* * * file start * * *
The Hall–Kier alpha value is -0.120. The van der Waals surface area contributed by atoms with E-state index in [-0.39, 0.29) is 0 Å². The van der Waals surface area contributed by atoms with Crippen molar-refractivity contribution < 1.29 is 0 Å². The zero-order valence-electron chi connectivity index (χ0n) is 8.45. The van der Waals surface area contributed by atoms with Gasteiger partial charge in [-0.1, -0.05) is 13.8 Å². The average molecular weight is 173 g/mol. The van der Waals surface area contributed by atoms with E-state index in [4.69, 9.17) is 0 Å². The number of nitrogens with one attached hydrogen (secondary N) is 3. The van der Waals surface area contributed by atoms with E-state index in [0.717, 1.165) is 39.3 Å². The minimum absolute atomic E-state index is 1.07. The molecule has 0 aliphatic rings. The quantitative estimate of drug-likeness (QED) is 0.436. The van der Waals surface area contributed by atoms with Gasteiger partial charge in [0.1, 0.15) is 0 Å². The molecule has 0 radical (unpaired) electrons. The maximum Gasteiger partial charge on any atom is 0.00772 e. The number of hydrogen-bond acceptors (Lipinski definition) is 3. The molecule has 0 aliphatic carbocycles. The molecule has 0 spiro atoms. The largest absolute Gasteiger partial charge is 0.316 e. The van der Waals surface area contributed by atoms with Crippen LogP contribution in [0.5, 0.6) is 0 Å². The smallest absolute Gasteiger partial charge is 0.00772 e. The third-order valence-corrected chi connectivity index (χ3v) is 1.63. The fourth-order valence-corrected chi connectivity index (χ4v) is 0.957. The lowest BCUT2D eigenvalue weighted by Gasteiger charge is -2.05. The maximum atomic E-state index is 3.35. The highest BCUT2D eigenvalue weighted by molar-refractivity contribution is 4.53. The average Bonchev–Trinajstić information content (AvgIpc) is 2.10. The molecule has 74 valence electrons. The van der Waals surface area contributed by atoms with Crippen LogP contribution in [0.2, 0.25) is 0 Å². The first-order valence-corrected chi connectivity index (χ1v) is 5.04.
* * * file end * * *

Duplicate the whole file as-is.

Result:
The Hall–Kier alpha value is -0.120. The van der Waals surface area contributed by atoms with E-state index in [-0.39, 0.29) is 0 Å². The van der Waals surface area contributed by atoms with Crippen molar-refractivity contribution < 1.29 is 0 Å². The zero-order valence-electron chi connectivity index (χ0n) is 8.45. The van der Waals surface area contributed by atoms with Gasteiger partial charge in [-0.1, -0.05) is 13.8 Å². The average molecular weight is 173 g/mol. The van der Waals surface area contributed by atoms with E-state index in [4.69, 9.17) is 0 Å². The number of nitrogens with one attached hydrogen (secondary N) is 3. The van der Waals surface area contributed by atoms with E-state index in [0.717, 1.165) is 39.3 Å². The minimum absolute atomic E-state index is 1.07. The molecule has 0 aliphatic rings. The quantitative estimate of drug-likeness (QED) is 0.436. The van der Waals surface area contributed by atoms with Gasteiger partial charge in [0.1, 0.15) is 0 Å². The molecule has 0 radical (unpaired) electrons. The maximum Gasteiger partial charge on any atom is 0.00772 e. The number of hydrogen-bond acceptors (Lipinski definition) is 3. The molecule has 0 aliphatic carbocycles. The molecule has 0 spiro atoms. The largest absolute Gasteiger partial charge is 0.316 e. The van der Waals surface area contributed by atoms with Crippen LogP contribution in [0.5, 0.6) is 0 Å². The smallest absolute Gasteiger partial charge is 0.00772 e. The third-order valence-corrected chi connectivity index (χ3v) is 1.63. The fourth-order valence-corrected chi connectivity index (χ4v) is 0.957. The lowest BCUT2D eigenvalue weighted by Gasteiger charge is -2.05. The maximum atomic E-state index is 3.35. The highest BCUT2D eigenvalue weighted by molar-refractivity contribution is 4.53. The average Bonchev–Trinajstić information content (AvgIpc) is 2.10. The molecule has 74 valence electrons. The van der Waals surface area contributed by atoms with Crippen LogP contribution in [0.2, 0.25) is 0 Å². The first-order valence-corrected chi connectivity index (χ1v) is 5.04.